Displaced people from Eastern Ghouta ... from cellars during the siege to humiliation in refuge centers

Displaced people from Eastern Ghouta ... from cellars during the siege to humiliation in refuge centers
News | 30 Mar 2018

Shelters in the capital, Damascus, which are mostly established in schools to receive the displaced people of eastern Ghouta, are witnessing very tragic conditions added to the tragedy of the news coming from the region, according to the testimonies Rozana has obtained by eyewitnesses and activists present on site.

The biggest problem for the displaced people of eastern Ghouta is the Syrian regime’s as well as local and international relief organizations’ inability to respond to the emergency situation there, meet the needs of the displaced, which range from decent places of residence, bathing places, to safe drinking water, as well as the shortage of staff.

During an interview with Rozana, Samer, an activist in the region, stated that the Syrian Red Crescent organization recalled its staff from Damascus suburb, Homs, and Suwayda branches in an attempt to secure the residents necessities and needs. All the international organizations working in Damascus shifted their focus to the ongoing situation there.

A source in the Syrian Red Crescent told Rozana that the organization will be unable to receive more displaced persons in light of the shortage of staff members. The administration of one of the shelters distributed a decision allowing the displaced people to leave the center and head toward the capital Damascus, if they have relatives there.

Samer explained that the housing centers in Adra and al-Duwair, which are currently hosting about 80,000 people, are suffering from a deplorable situation with shortages of staff, water scarcity, and lack of hygiene and bathing facilities. He added that a large number of refugees had to sleep outdoors in the past few days. 

According to the reporter of Shahed Aayan Network, despite their readiness most of relief and non-governmental organizations, which responded to eastern Ghouta refugees, were not allowed to enter the shelters only ten days before the wave of displacement began this was due to organizational factors.

The reporter added that because of the huge number of the displaced, the person would get only one meal a day and even fresh water is difficult to get. This is added to the fact that the meals served are often uneatable, according to the displaced people.

 As far as the health conditions are concerned, the reporter revealed that vermin is spreading in addition to many skin diseases, and cases of hepatitis "C". He attributed this situation to the fact that the residents were staying in cells and subterraneous shelters filled with mold and moisture, before leaving Ghouta. He stressed that "some people did not have a bath for more than a month."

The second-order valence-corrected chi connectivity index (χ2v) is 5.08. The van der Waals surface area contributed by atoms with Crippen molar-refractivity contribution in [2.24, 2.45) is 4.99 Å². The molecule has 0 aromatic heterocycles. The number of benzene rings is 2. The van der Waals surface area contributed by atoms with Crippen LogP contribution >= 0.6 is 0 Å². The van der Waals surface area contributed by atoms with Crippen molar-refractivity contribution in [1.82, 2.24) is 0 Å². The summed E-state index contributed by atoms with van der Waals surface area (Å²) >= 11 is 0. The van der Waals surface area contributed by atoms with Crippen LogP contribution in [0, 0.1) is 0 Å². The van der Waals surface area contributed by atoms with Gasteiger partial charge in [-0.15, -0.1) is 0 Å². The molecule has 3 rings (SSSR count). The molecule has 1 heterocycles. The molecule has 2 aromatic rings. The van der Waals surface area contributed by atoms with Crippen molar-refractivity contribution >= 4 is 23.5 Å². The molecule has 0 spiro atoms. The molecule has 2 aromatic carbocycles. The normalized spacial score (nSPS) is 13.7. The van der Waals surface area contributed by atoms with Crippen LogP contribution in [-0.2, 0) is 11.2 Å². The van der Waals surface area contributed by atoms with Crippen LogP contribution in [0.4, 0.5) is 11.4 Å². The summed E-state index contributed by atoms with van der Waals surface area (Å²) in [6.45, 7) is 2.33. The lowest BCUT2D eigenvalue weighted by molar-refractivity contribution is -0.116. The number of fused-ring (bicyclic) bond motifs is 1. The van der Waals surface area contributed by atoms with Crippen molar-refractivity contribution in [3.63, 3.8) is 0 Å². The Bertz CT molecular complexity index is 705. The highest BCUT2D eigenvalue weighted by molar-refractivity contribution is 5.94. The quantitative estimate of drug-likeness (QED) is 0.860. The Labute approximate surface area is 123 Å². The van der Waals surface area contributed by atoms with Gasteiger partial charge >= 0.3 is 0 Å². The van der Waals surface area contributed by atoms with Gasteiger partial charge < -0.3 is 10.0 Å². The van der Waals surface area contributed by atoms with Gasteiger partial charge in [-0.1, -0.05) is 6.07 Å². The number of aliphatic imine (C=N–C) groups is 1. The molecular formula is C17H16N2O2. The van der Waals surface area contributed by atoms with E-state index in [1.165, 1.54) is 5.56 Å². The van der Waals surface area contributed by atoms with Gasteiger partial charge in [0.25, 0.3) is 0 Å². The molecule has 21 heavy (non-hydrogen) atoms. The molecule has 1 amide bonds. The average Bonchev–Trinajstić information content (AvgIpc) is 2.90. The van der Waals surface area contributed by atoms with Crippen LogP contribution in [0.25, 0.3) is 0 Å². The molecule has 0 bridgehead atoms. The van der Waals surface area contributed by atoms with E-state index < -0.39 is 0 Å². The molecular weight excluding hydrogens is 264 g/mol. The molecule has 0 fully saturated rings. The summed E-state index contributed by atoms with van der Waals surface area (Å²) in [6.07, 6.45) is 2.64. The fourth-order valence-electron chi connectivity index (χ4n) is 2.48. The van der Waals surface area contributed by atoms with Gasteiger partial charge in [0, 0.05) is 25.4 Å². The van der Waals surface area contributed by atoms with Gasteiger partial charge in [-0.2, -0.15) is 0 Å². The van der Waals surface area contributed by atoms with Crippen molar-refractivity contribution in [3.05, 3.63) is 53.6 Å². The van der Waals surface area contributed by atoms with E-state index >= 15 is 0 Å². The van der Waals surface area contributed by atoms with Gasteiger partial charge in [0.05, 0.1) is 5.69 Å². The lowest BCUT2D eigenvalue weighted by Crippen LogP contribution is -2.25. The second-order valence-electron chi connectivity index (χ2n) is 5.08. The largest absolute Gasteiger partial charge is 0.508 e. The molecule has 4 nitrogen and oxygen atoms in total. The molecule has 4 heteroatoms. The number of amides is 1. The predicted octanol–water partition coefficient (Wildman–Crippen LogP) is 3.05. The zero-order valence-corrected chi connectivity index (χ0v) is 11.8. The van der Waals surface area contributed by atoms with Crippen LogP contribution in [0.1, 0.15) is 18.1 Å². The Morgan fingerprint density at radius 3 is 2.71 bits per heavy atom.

It seems that the children, who are already suffering from severe psychological trauma, represent the most affected group. "Some of these children couldn’t recognize bananas. A boy ate bananas without peeling it. Others tasted white flour bread for the first time," said the reporter of the network. 

Finally, the correspondent explained that the Syria Trust for Development (NGO) has become responsible for legal matters, such as birth registrations, family registry and marriage documentation. The NGO is doing so without requesting documents or witnesses amid a state of chaos, haphazardness, and bribes.

As for the families who prefer to leave, the reporter spoke about the "impossible requirements" of the process. Mothers, grandmothers and their children, who are under the age of 15, are allowed to leave in case they had a guarantor, while boys and girls over the age of 15 are prevented from leaving. Consequently, this threatens to disperse families. 

These tragic situations occur at the refugees’ centers while the wave of displacement continues from eastern Ghouta, where around 400,000 people used to live, under an ongoing rigid siege imposed by the regime forces since 2013.

The shelters set up by the Syrian regime in Rif Dimashq are packed with thousands of civilians who have run away from the bombing and battles in eastern Ghouta and whose numbers are estimated by the United Nations to reach tens of thousands in recent days.

After a large military operation launched about a month ago, the regime forces, backed by Russian military forces, recaptured the majority of Eastren Ghouta's cities.  

Russia has also headed the negotiations with the most prominent armed opposition factions in the eastern Ghouta, Faylaq al-Rahman and Jaysh al-Islam, and a compromise was reached. 

The compromise allowed a large number of opposition fighters and their families to leave the besieged area and head towards the Syrian north. 

The city of Douma is the last city in eastern Ghouta that is still under the control of the armed opposition, represented by Jaysh al-Islam. Negotiations are still going on between the regime and Russia on the one hand and the faction on the other.


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